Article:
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Premium surge in H1 puts Florida's Citizens on track to blow past 2021 total

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Premium surge in H1 puts Florida's Citizens on track to blow past 2021 total

A rash of liquidations, stricter underwriting rules and property and casualty insurers retreating from the Florida market have flooded Citizens Property Insurance Corp. with new premiums dollars, putting the state's property insurer of last resort on track to substantially surpass its totals from last year.

Premiums skyrocket

Through the first six months of 2022, Citizens' direct premiums written soared to $1.49 billion, compared to the $1.81 billion total for all of 2021. Roughly 63% of the insurer's year-to-date premiums stemmed from the second quarter, when it recorded nearly $941 million in direct premiums written.

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The surge in premiums, in large part, can be attributed to new policyholders. Citizens' in-force policy count grew to 931,357 as of June 30 from roughly 760,000 at the end of the previous year. The insurer surpassed 1 million policyholders at the end of August.

With the influx of additional policyholders, Citizens has also seen more claims and lawsuits, according to comments made at a June board of governors meeting.

The insurer of last resort was served 5,907 lawsuits in the first half of 2022, for an average of 985 new lawsuits per month. The monthly average is 10% higher when compared to the same time in 2021. As of June 30, pending lawsuits totaled 19,139 versus 15,256 a year earlier.

The bulk of the cases continue to originate in the Tri-County region of southeastern Florida, but a greater portion are beginning to come from areas along the Gulf Coast. New cases associated with assignment of benefit claims have ballooned by 78%, representing 47% of all new lawsuits.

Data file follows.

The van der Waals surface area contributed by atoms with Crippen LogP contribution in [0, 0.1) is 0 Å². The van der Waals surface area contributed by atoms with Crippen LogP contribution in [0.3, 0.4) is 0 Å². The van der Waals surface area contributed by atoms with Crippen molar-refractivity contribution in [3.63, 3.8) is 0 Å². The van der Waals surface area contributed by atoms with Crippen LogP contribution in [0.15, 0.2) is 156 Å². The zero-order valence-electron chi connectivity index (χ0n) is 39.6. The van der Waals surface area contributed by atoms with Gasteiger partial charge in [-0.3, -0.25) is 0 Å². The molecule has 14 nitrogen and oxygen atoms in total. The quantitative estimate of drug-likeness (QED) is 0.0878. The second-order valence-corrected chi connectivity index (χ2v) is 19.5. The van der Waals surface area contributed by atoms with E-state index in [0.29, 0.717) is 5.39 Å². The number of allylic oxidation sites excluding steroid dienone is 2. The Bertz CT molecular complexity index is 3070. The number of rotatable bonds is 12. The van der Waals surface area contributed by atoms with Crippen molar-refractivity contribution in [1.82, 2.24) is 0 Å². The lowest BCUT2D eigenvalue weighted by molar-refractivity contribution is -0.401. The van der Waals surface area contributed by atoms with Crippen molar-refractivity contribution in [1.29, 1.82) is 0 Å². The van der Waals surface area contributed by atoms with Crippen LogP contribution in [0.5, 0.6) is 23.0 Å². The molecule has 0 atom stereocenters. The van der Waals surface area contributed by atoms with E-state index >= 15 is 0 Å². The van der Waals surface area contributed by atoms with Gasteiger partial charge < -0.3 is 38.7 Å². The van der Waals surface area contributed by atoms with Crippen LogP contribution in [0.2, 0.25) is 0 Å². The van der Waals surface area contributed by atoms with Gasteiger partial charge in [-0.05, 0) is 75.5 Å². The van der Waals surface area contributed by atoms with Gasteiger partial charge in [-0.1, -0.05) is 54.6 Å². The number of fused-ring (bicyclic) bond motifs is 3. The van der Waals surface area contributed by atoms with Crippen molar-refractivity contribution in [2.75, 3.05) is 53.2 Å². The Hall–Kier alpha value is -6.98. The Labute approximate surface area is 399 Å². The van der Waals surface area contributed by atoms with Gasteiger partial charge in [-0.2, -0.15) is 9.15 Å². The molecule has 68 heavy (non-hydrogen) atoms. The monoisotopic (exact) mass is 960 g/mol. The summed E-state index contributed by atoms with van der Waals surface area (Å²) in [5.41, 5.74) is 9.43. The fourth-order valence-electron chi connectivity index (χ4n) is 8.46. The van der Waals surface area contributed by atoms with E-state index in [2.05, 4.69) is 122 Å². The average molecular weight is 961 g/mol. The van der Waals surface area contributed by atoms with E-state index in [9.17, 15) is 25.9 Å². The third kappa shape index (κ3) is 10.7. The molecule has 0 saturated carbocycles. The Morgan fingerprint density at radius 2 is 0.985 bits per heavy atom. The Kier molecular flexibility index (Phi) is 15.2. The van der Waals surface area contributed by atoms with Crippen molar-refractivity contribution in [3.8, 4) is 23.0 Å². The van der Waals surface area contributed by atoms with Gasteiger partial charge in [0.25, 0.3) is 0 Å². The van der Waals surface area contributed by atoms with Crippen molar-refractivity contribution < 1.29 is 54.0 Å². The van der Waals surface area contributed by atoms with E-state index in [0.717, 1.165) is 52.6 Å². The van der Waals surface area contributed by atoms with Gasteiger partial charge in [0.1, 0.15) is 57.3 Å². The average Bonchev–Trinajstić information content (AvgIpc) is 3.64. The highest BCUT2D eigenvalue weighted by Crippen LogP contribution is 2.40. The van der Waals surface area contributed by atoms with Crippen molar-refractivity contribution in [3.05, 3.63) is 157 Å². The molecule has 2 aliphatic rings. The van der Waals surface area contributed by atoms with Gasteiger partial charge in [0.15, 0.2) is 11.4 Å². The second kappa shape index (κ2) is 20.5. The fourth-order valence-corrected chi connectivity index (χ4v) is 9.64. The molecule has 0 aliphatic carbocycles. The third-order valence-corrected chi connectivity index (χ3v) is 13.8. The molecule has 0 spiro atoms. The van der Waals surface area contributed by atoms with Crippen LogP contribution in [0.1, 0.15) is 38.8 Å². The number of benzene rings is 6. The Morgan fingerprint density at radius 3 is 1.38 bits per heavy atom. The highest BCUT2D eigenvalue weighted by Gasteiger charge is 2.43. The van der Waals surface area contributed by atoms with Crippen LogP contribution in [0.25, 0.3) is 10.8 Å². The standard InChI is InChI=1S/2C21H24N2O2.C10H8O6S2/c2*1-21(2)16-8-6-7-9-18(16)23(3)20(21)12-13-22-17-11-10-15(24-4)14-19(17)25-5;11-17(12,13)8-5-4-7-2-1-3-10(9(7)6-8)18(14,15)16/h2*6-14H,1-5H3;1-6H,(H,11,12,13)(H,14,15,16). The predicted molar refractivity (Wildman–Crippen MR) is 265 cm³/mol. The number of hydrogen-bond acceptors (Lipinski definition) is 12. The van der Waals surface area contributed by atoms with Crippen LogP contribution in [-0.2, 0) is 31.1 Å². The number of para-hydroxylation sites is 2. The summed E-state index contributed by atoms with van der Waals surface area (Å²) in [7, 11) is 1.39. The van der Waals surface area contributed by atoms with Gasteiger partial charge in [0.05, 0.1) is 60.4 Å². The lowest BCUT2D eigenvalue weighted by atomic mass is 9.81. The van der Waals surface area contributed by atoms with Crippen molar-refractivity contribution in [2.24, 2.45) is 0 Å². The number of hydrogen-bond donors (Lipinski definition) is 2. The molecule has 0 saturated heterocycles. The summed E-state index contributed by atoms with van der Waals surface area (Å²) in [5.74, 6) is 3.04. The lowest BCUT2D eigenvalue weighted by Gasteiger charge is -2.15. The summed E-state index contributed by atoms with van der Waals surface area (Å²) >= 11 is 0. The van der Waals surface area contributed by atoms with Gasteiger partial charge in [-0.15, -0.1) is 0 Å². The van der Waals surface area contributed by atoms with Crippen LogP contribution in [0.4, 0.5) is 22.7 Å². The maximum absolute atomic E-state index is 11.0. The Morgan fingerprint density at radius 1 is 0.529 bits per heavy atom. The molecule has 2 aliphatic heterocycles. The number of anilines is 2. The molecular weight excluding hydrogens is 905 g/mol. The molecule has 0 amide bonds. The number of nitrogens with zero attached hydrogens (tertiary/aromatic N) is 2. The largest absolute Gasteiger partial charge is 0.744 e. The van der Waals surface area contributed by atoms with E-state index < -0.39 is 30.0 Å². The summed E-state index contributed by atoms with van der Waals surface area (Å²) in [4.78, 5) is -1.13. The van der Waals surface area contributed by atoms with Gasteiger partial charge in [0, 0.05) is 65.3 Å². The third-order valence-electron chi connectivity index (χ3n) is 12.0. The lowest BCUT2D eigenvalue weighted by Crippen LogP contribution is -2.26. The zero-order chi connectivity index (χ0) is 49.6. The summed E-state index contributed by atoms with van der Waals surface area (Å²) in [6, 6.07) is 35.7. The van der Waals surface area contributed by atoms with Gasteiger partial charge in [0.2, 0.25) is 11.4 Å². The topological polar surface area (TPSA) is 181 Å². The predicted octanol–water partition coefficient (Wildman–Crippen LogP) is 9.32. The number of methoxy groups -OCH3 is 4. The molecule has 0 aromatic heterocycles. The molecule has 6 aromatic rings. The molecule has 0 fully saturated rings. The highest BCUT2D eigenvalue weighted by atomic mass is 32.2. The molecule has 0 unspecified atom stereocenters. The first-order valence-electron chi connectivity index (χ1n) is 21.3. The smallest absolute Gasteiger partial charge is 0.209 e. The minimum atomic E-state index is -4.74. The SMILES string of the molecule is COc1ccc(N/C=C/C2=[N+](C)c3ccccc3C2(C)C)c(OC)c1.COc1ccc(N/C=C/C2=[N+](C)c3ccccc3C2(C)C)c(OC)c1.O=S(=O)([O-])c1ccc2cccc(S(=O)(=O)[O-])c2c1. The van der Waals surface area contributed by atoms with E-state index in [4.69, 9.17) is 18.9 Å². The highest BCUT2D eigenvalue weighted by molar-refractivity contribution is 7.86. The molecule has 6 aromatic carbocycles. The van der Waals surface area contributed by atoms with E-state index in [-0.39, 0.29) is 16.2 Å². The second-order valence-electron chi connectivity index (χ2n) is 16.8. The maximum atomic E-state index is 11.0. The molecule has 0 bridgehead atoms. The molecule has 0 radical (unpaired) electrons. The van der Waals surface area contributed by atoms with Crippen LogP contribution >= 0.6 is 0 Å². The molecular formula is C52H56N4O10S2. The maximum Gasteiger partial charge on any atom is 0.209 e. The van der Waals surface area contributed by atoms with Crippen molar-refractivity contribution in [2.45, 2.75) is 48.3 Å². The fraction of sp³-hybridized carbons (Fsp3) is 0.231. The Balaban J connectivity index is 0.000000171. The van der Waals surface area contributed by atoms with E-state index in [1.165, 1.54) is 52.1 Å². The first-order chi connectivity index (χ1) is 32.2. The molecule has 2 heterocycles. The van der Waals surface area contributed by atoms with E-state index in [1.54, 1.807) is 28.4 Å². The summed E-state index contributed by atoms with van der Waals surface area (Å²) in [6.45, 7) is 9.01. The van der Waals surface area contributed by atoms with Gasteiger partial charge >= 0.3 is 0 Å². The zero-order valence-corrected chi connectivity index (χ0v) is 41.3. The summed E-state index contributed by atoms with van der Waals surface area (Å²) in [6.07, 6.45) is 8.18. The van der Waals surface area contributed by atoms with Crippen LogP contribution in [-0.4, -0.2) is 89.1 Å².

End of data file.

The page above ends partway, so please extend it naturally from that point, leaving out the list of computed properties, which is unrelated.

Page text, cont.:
The cost of litigation and defending lawsuits by insurers within the Florida residential property market are far and away the highest in the nation.

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Private insurers' struggles continue

Four individual insurance subsidiaries within the domestic Florida residential property market reported losses of more than $75 million during the second quarter.

The financially troubled FedNat Insurance Co.'s $91 million in losses during the quarter was the highest among those insurers, followed by $89 million of losses for United Property & Casualty Insurance Co.

United Property & Casualty's parent company announced in August it would place the insurer into runoff.

The Progressive Corp.'s American Strategic Insurance Corp. and Tokio Marine Holdings Inc.'s Privilege Underwriters Reciprocal Exchange also generated losses of more than $75 million during the quarter.

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Market shrinks as liquidations rise

A total of five P&C underwriters within the Florida residential property market have become insolvent so far this year. Four of them were ordered into liquidation in the first half of the year, while Weston Property & Casualty Insurance Co. was declared insolvent in early August.

The remaining underwriters in this analysis split evenly between losses and gains in the second quarter. FedNat Holding Co.'s Maison Insurance Co. has yet to file its quarterly regulatory statement, but announced it was cancelling all its 3,300 polices in May.

Collectively, Florida residential property insurers lost $354.2 million for the second quarter.

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